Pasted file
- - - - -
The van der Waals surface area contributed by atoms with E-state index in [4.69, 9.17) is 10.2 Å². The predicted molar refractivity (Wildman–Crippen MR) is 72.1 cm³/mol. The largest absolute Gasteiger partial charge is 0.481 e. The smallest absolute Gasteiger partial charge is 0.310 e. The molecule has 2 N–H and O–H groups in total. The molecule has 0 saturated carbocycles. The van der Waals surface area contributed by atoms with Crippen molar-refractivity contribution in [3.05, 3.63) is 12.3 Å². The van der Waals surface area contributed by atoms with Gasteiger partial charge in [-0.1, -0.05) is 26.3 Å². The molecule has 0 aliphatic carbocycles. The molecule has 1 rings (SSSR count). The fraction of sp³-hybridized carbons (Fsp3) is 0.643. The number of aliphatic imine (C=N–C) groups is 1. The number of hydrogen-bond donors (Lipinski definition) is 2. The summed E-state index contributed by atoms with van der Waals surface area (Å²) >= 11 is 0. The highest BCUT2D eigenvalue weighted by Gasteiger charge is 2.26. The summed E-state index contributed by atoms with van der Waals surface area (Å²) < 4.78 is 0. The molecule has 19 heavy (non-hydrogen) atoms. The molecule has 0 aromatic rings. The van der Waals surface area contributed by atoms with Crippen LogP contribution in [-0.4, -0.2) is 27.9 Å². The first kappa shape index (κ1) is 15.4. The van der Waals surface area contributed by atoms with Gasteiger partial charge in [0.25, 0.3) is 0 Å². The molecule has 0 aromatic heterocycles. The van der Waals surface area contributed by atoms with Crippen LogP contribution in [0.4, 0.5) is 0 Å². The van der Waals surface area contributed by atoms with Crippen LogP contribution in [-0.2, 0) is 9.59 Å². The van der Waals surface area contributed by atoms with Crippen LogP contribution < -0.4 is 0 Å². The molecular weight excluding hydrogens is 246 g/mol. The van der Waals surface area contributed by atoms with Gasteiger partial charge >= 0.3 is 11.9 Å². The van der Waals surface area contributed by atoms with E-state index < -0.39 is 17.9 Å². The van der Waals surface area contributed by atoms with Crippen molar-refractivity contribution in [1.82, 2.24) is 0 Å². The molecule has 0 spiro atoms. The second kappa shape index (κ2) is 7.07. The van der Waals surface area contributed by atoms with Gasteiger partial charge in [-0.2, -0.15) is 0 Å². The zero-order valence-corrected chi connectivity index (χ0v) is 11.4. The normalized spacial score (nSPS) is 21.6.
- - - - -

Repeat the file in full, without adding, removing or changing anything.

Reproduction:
The van der Waals surface area contributed by atoms with E-state index in [4.69, 9.17) is 10.2 Å². The predicted molar refractivity (Wildman–Crippen MR) is 72.1 cm³/mol. The largest absolute Gasteiger partial charge is 0.481 e. The smallest absolute Gasteiger partial charge is 0.310 e. The molecule has 2 N–H and O–H groups in total. The molecule has 0 saturated carbocycles. The van der Waals surface area contributed by atoms with Crippen molar-refractivity contribution in [3.05, 3.63) is 12.3 Å². The van der Waals surface area contributed by atoms with Gasteiger partial charge in [-0.1, -0.05) is 26.3 Å². The molecule has 0 aliphatic carbocycles. The molecule has 1 rings (SSSR count). The fraction of sp³-hybridized carbons (Fsp3) is 0.643. The number of aliphatic imine (C=N–C) groups is 1. The number of hydrogen-bond donors (Lipinski definition) is 2. The summed E-state index contributed by atoms with van der Waals surface area (Å²) >= 11 is 0. The highest BCUT2D eigenvalue weighted by Gasteiger charge is 2.26. The summed E-state index contributed by atoms with van der Waals surface area (Å²) < 4.78 is 0. The molecule has 19 heavy (non-hydrogen) atoms. The molecule has 0 aromatic rings. The van der Waals surface area contributed by atoms with Crippen LogP contribution in [-0.4, -0.2) is 27.9 Å². The first kappa shape index (κ1) is 15.4. The van der Waals surface area contributed by atoms with Gasteiger partial charge in [0.25, 0.3) is 0 Å². The molecule has 0 aromatic heterocycles. The van der Waals surface area contributed by atoms with Crippen LogP contribution in [0.4, 0.5) is 0 Å². The van der Waals surface area contributed by atoms with Crippen LogP contribution in [-0.2, 0) is 9.59 Å². The van der Waals surface area contributed by atoms with Crippen LogP contribution < -0.4 is 0 Å². The molecular weight excluding hydrogens is 246 g/mol. The van der Waals surface area contributed by atoms with Gasteiger partial charge >= 0.3 is 11.9 Å². The van der Waals surface area contributed by atoms with E-state index < -0.39 is 17.9 Å². The van der Waals surface area contributed by atoms with Crippen molar-refractivity contribution in [1.82, 2.24) is 0 Å². The molecule has 0 spiro atoms. The second kappa shape index (κ2) is 7.07. The van der Waals surface area contributed by atoms with Gasteiger partial charge in [-0.2, -0.15) is 0 Å². The zero-order valence-corrected chi connectivity index (χ0v) is 11.4. The normalized spacial score (nSPS) is 21.6.